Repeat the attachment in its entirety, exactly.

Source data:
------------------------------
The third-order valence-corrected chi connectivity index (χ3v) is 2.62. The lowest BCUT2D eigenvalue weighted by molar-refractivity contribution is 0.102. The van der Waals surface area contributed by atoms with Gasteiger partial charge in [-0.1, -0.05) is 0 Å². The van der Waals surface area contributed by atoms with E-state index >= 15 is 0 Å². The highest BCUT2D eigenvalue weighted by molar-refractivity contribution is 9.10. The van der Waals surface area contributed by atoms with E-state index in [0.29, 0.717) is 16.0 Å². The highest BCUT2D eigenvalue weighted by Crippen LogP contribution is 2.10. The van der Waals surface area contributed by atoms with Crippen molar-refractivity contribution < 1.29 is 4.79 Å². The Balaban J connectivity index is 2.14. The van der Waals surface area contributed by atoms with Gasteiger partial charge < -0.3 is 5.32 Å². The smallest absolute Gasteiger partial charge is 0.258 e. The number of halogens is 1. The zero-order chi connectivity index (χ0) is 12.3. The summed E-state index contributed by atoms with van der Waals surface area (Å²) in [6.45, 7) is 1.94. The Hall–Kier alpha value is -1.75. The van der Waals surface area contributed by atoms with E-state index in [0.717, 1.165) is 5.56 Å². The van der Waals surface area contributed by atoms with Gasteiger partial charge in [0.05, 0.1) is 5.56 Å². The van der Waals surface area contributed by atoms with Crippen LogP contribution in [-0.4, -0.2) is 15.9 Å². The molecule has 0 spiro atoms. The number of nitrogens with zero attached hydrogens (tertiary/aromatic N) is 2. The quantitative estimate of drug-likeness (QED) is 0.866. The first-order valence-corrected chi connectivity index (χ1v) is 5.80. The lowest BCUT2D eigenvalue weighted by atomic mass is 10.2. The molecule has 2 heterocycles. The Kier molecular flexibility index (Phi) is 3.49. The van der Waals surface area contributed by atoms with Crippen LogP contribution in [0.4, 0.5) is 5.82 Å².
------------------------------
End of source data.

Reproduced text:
The third-order valence-corrected chi connectivity index (χ3v) is 2.62. The lowest BCUT2D eigenvalue weighted by molar-refractivity contribution is 0.102. The van der Waals surface area contributed by atoms with Gasteiger partial charge in [-0.1, -0.05) is 0 Å². The van der Waals surface area contributed by atoms with E-state index >= 15 is 0 Å². The highest BCUT2D eigenvalue weighted by molar-refractivity contribution is 9.10. The van der Waals surface area contributed by atoms with E-state index in [0.29, 0.717) is 16.0 Å². The highest BCUT2D eigenvalue weighted by Crippen LogP contribution is 2.10. The van der Waals surface area contributed by atoms with Crippen molar-refractivity contribution < 1.29 is 4.79 Å². The Balaban J connectivity index is 2.14. The van der Waals surface area contributed by atoms with Gasteiger partial charge < -0.3 is 5.32 Å². The smallest absolute Gasteiger partial charge is 0.258 e. The number of halogens is 1. The zero-order chi connectivity index (χ0) is 12.3. The summed E-state index contributed by atoms with van der Waals surface area (Å²) in [6.45, 7) is 1.94. The Hall–Kier alpha value is -1.75. The van der Waals surface area contributed by atoms with E-state index in [0.717, 1.165) is 5.56 Å². The van der Waals surface area contributed by atoms with Gasteiger partial charge in [0.05, 0.1) is 5.56 Å². The van der Waals surface area contributed by atoms with Crippen LogP contribution in [-0.4, -0.2) is 15.9 Å². The molecule has 0 spiro atoms. The number of nitrogens with zero attached hydrogens (tertiary/aromatic N) is 2. The quantitative estimate of drug-likeness (QED) is 0.866. The first-order valence-corrected chi connectivity index (χ1v) is 5.80. The lowest BCUT2D eigenvalue weighted by atomic mass is 10.2. The molecule has 2 heterocycles. The Kier molecular flexibility index (Phi) is 3.49. The van der Waals surface area contributed by atoms with Crippen LogP contribution in [0.4, 0.5) is 5.82 Å².